Critics who have portrayed his behavior as the inevitable result of being reared in tolerant Marin County seem to have missed the obvious: Lindh's actions were themselves a rebuke of clichéd Marin liberalism. He not only implicated it explicitly, but determinedly chased its apparent opposites. In the end, Lindh himself is the most virulent critic of his permissive upbringing, and his critique is far more vehement than the stale arsenal of gibes about the '60s wielded by his conservative commentators.
In an online bio for an old Internet chat room, Lindh, under the name Mustafa Naim Mujahid, wrote that he was "born in Chocolate City," or Washington, DC, and "raised in its vanilla suburbs" of Takoma Park and Silver Spring, Maryland. His father, Frank, attended law school at Georgetown, and his mother, Marilyn, dropped out of college when John's older brother was born. Frank did a stint at the Federal Regulatory Commission for two years, and eventually landed at the law firm LeBoeuf, Lamb, Leiby & MacRae, to whose San Francisco offices he would transfer when John was ten. Frank forcefully and eloquently defended his son in the media in the time between his capture and his sentencing, and by all accounts he and Marilyn were gentle, astute parents.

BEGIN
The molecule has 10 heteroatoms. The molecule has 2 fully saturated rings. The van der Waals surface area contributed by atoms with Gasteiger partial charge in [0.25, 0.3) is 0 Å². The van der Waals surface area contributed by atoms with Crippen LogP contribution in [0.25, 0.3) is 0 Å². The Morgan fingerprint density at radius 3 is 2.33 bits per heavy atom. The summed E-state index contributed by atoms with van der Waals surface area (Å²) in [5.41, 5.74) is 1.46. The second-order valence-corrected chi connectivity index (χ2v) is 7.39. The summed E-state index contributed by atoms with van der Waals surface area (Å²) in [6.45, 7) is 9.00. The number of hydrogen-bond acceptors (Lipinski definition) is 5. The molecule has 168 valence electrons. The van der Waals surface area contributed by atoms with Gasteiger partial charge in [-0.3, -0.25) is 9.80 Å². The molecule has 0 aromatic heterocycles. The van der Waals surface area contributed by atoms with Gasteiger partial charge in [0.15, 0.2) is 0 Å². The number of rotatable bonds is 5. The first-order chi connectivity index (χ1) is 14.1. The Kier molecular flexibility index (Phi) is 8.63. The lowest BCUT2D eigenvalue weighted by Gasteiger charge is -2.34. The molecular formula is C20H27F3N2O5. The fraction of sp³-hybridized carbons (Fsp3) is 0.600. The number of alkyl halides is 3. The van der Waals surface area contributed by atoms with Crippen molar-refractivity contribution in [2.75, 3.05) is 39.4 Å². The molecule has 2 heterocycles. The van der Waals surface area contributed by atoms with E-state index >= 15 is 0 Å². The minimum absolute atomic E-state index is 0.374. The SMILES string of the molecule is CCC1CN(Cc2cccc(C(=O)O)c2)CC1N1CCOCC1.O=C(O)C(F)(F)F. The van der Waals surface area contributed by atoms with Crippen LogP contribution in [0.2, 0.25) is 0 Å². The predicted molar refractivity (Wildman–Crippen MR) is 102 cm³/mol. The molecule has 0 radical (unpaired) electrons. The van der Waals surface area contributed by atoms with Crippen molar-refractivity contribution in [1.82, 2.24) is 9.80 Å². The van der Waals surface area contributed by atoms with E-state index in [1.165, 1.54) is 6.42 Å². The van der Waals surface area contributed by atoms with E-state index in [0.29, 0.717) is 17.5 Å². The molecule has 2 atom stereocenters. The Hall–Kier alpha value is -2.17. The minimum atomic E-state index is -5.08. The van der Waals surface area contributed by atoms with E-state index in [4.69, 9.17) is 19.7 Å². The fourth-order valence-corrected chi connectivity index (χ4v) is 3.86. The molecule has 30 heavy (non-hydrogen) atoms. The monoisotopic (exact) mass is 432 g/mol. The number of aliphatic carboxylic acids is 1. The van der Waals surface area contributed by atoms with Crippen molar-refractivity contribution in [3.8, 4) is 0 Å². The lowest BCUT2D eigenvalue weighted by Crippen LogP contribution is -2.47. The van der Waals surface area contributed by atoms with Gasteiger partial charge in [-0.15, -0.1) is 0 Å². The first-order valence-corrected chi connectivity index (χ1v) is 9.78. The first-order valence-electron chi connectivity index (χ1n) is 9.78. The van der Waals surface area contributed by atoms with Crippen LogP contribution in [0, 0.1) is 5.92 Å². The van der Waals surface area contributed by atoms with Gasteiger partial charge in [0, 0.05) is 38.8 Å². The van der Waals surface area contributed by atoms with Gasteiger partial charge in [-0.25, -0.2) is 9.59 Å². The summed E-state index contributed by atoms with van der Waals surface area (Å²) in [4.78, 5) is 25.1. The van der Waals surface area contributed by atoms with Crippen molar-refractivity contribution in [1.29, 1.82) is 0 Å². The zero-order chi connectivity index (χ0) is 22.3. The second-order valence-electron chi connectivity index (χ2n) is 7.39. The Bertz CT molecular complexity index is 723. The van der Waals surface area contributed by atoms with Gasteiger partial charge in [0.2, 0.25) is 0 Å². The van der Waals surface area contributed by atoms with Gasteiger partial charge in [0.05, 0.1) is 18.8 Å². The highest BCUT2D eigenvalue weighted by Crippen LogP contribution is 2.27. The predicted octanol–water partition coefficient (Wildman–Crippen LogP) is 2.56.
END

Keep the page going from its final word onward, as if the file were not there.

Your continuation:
Family life deteriorated, however, after the move to San Anselmo in 1991. A rift steadily widened between Frank and Marilyn, although it wouldn't culminate in divorce until 1999. John shuffled back and forth between tutors, homeschooling, and public, private, and independent-study schools. He was a gifted student, but school inevitably presented a social minefield for the awkward, sensitive boy. The accumulated tensions of his parents' separation, an embarrassing intestinal disorder, and the various disappointments of school drove the already introverted Lindh even further inward.
His personal conflicts culminated in many ways in his passion for the figure of Malcolm X. He first became enthralled with the civil rights leader when, as Time reports, "His mother took him, then twelve, to see Spike Lee's film Malcolm X, and she says he was moved by a scene showing people of all nations bowing down to God." One of Lindh's lawyers, Tony West, told People in 2002, "When he talks about that last scene, his face still lights up. He says that seeing all those people in humbleness and equality all praying together really inspired him."